Researchers have found that social isolation – in a word “loneliness” – is a worldwide social problem. According to studies in Britain and the United States, roughly one in 3 people over the age of 65 live alone. U.S. Census Bureau statistics cite that 11 million (or 28% of people aged 65 and older) lived alone in 2010 (Stevenson, 2017). This actually makes sense when you think about it – as people get older, the likelihood that they will live alone increases. Now, take into consideration another trend – increasingly more adults do not have children. The result is the problem is only going to exacerbate, given how there will be fewer family members available to provide care to aging seniors.
Other studies have found overwhelming evidence that links loneliness to physical illness, cognitive decline, and disease. In light of this, loneliness can and should be seen as a potential public health problem. With that, it is important that we study people who live alone.
Not everyone, however, who lives alone is isolated. Social support and social connection vary considerably across populations and this may vary greatly, based on gender, race, and social class. This is essentially the argument presented by Eric Klinenberg, whose research takes a more expansive approach to understanding social isolation. For Klinenberg, social isolation and solo living arrangements are an indicator of social change.
Who is lonely? Who lives alone?
While living alone does not inevitably lead to social isolation, the research shows that it is certainly a predisposing factor. Loneliness affects people of all ages, young as well as old, suburban and urban dwellers, and men as well as women. According to Klinenberg, living alone and being “lonely” are not always the same thing. Historically, his work documents how during the mid-century time period in the United States, approximately 4 million Americans lived alone. Put another way, slightly less than 10% of U.S. households were one-person households. This type of living arrangement typified life in the Western region of the country – places like Alaska, Montana, and Nevada, which were settled by migrant men (Klinenberg, 2013).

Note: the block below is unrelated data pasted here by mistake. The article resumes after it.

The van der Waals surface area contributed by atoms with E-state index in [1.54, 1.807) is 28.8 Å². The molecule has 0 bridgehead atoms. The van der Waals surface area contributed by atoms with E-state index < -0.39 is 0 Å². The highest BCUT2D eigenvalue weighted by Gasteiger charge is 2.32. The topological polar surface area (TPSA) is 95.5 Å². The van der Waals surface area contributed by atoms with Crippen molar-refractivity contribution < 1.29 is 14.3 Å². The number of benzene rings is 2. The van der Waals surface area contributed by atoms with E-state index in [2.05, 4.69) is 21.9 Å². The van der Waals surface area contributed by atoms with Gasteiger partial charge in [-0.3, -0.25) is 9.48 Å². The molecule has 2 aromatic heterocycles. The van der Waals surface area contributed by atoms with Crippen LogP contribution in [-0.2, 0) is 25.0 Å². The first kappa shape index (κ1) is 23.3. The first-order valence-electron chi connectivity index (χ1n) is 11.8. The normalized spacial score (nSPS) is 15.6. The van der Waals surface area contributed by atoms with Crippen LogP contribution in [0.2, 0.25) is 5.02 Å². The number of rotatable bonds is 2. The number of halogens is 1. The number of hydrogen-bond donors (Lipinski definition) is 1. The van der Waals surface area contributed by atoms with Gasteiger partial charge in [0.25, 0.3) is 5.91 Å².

Times have, however, changed. Now, census estimates indicate there are more than 32 million people living alone in the United States. Again, this figure represents approximately 28% of all American households. Regionally, instead of seeing this pattern of living predominate in the West, it is now more common in big cities throughout the country – places like Seattle, and San Francisco, and Denver, and Philadelphia, and Washington, D.C., and Chicago (where between 35 and 45% of the households have just one person). Manhattan exemplifies the pinnacle of solo living, where about 1 of every 2 households is a one-person household. In spite of this what appears to be a major sea change in living arrangements, these increased rates are still lower than rates of solo living in European cities. Manhattan exemplifies the pinnacle of solo living, where about 1 of every 2 households is a one-person household. Nevertheless, despite what appears to be a major sea change in living arrangements, the increased rates in the U.S. are lower than solo living rates in European cities (Stromberg, 2012).